How Does God Speak to You?

The varieties of Holy Spirit experiences

Edvard Munch, The Sun, 1911

Something lovely I probably should’ve expected, but didn’t, about working for Faith+Lead/Luther Seminary, is that we take time for prayer and spiritual practices at the beginning of many of our meetings. One practice we often use is Dwelling in the Word.

At a recent meeting, we engaged in this practice using Isaiah 55. Dwelling often looks something like this: start with prayer, read/listen to the text, pause to reflect, read/listen to the text a second time, and pause to reflect once more, generally on the following questions: What catches your attention in this text? What questions does this text raise for you? And what do you think God might be trying to tell you through this text? Then share your reflections with a partner or small group.

What stuck out to me on this reading were verses 10-11:

For as the rain and the snow come down from heaven,
    and do not return there until they have watered the earth,
making it bring forth and sprout,
    giving seed to the sower and bread to the eater,
so shall my word be
that goes out from my mouth;
    it shall not return to me empty,
but it shall accomplish that which I purpose,
    and succeed in the thing for which I sent it.

When I brought this up with my exercise partner, he said it ultimately comes down to having a developed pneumatology, or, an understanding of how the Holy Spirit works in our lives and in the world.

We often get hung up on the “right” way to engage with or proclaim God’s word, whether that is through preaching/hearing the word preached, engaging with the written word (scripture), or spending time in prayer with the living word, Jesus Christ. We worry that we are doing it wrong, or that others are doing it wrong. We make judgments and let anxiety overtake us. We forget that God’s word will not return empty. It will accomplish that which God purposes. It’s not on us to make the word work, the word works because the Holy Spirit makes it work. It might not work in the way that we want it to, but it will succeed in doing just what the triune God intends it to do. 

[Piotr Uklanski (Polish, 1968–), “Untitled (Pentecost),” 2008.] 

Our comfort levels with the Holy Spirit

This is ultimately an immense relief. Paradoxically, at the same time, it is terrifying! We don’t like to admit that we’re not actually in control, that the Spirit will blow where it chooses, and we won’t know where it comes from or where it goes. Everything in life already feels that way much of the time, so we do all we can to assert our (futile) attempts at control on everything, including God. 

For instance, many people in mainline churches are uncomfortable with how pentecostal/charismatic traditions talk about and experience the Holy Spirit. Some of us because it is very foreign to our own experiences of God, and some of us because we found a way out of bad examples of those traditions and saw (or experienced firsthand) abuse in the name of the Holy Spirit by people/churches who were trying to assert their own control. However, we should be careful not to write off the whole of these traditions because of unfamiliarity or an absolutizing of our own past experiences. Especially as we’d be closing ourselves off from a number of vital churches and traditions.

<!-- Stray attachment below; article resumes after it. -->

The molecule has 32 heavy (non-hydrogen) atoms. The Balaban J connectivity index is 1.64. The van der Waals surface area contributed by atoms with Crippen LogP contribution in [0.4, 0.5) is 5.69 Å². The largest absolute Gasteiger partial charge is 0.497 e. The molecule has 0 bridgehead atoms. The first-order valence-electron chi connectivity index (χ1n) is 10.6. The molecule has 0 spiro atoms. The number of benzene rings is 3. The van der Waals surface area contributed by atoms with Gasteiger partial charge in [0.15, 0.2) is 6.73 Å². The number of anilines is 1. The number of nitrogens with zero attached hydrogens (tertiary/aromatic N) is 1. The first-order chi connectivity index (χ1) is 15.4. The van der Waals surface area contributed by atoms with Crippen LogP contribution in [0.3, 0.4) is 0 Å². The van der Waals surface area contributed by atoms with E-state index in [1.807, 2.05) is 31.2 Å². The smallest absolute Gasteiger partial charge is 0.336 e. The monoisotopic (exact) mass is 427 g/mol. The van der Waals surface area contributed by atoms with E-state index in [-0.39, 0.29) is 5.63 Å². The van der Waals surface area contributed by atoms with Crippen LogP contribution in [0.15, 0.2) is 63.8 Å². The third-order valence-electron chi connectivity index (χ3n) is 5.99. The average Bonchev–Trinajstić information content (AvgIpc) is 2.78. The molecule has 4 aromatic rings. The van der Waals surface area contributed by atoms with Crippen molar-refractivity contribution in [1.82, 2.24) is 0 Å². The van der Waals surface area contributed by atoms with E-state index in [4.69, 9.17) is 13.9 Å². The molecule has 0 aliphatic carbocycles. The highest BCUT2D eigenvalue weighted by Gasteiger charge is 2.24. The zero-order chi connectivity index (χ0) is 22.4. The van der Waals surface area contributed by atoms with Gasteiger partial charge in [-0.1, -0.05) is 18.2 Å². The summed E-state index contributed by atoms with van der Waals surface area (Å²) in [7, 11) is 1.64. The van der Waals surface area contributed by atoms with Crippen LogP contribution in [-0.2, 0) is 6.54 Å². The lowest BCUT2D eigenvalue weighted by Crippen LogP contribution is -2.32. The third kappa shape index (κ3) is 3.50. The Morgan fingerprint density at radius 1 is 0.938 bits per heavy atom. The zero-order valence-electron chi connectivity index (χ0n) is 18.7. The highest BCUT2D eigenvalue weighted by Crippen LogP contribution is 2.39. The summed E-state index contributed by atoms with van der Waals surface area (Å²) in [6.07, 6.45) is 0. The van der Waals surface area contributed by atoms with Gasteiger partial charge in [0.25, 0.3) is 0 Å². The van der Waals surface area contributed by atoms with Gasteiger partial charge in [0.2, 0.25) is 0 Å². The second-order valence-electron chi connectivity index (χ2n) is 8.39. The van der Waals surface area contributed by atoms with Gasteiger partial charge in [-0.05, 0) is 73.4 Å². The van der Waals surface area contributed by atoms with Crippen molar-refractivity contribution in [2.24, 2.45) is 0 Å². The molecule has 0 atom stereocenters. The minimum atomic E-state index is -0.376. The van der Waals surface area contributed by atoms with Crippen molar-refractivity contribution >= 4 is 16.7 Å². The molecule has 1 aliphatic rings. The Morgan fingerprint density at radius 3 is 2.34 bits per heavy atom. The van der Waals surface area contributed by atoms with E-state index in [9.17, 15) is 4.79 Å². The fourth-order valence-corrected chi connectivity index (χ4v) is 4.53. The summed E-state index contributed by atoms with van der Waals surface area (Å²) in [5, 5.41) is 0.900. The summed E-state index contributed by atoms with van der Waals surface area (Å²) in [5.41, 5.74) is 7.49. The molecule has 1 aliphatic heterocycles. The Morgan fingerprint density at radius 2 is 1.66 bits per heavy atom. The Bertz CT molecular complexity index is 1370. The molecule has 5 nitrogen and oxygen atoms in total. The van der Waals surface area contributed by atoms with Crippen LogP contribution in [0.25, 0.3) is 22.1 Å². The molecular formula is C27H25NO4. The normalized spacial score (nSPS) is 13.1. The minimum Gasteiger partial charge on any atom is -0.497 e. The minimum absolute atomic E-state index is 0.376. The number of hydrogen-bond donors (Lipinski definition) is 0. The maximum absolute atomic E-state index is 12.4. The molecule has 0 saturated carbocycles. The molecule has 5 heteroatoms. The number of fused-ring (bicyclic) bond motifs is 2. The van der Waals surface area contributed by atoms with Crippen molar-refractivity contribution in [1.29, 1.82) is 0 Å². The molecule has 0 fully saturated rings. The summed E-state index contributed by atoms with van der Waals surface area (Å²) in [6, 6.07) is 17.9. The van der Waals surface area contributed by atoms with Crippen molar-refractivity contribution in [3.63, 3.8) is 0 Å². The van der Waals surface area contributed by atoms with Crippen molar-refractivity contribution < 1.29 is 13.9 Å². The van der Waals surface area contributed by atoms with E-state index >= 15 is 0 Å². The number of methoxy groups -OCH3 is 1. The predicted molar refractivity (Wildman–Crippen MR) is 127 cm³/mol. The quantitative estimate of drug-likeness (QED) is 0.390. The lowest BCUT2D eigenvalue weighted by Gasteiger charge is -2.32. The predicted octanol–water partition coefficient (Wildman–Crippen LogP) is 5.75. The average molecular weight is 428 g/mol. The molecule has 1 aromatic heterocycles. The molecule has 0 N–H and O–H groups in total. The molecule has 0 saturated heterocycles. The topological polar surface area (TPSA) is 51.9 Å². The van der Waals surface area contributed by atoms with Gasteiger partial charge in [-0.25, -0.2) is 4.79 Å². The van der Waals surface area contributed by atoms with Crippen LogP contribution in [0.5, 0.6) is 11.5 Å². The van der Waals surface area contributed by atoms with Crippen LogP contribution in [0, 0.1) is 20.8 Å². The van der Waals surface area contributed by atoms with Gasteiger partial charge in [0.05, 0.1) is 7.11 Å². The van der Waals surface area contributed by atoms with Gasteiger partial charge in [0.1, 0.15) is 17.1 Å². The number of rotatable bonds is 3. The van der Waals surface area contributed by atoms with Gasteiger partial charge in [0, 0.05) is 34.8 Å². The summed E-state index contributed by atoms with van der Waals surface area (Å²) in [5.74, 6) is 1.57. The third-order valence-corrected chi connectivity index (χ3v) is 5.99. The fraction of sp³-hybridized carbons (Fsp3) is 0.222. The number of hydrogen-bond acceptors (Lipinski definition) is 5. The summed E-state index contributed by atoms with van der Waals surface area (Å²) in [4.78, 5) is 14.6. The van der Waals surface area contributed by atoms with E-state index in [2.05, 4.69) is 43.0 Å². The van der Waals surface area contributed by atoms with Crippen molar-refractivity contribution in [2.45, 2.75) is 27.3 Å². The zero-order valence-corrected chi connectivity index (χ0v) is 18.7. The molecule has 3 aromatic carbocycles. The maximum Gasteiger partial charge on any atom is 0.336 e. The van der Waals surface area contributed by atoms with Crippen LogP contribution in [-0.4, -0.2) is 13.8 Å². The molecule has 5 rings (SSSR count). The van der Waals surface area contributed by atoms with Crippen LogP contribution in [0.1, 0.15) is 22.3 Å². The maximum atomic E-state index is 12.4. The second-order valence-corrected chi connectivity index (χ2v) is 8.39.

“This isn’t for everybody, but it is for these folks today”

Of course, there is a history of charismatic renewal within mainline churches, and like anything else, there are examples of the bad it did in certain contexts, and examples of the good it did in others. I recently heard a story about a church where the pastor started speaking from the pulpit “in the name of the Holy Spirit,” saying things that took agency and power away from the larger congregation and consolidated it for him. Power plays are not a fruit of the Spirit. But there are also stories of churches that completely changed course from dying to thriving, and found a way to move forward as a cohesive unit without getting stuck feeling like they needed constant signs and wonders to do so.

The rector at my church was telling a story about a time he attended a charismatic Baptist service with a number of people from other traditions where parishioners started speaking in tongues, falling to the floor, dancing, shaking, sobbing, and more during a call for healing prayer. While this was happening all around them, there was a group who were not getting into the action. The pastor came up to them and said, “These folks you see falling out and shouting are doing it because they need to. This isn’t for everybody, but it is for these folks today.  Don’t feel that you need to act this way too, this is between them and God.” 

When we look at the Gospels, we see that Jesus really sees the individuals he talks to, and doesn’t just have one standardized way of relating to them all. He doesn’t speak to Zaccheus the same way he speaks to the woman at the well, nor does he speak to either of them the way he does to the Gerasene Demoniac. He is always concerned with speaking to the individual in a way that they will be able to hear him. Why would the Holy Spirit be any different?

We all, both as people coming from different traditions and as unique individuals, have different ways of relating with God. A lot of the most beautiful examples of the Church I’ve seen in recent years come from people (of different denominations, backgrounds, dispositions, etc) sharing with each other the means God uses to speak to them. If we can learn to listen to one another, we might find another avenue for the Holy Spirit to work in our lives, or at the very least, widen our scope of how that can happen for others, and in doing so, get a slightly more capacious view of God’s work in the world.

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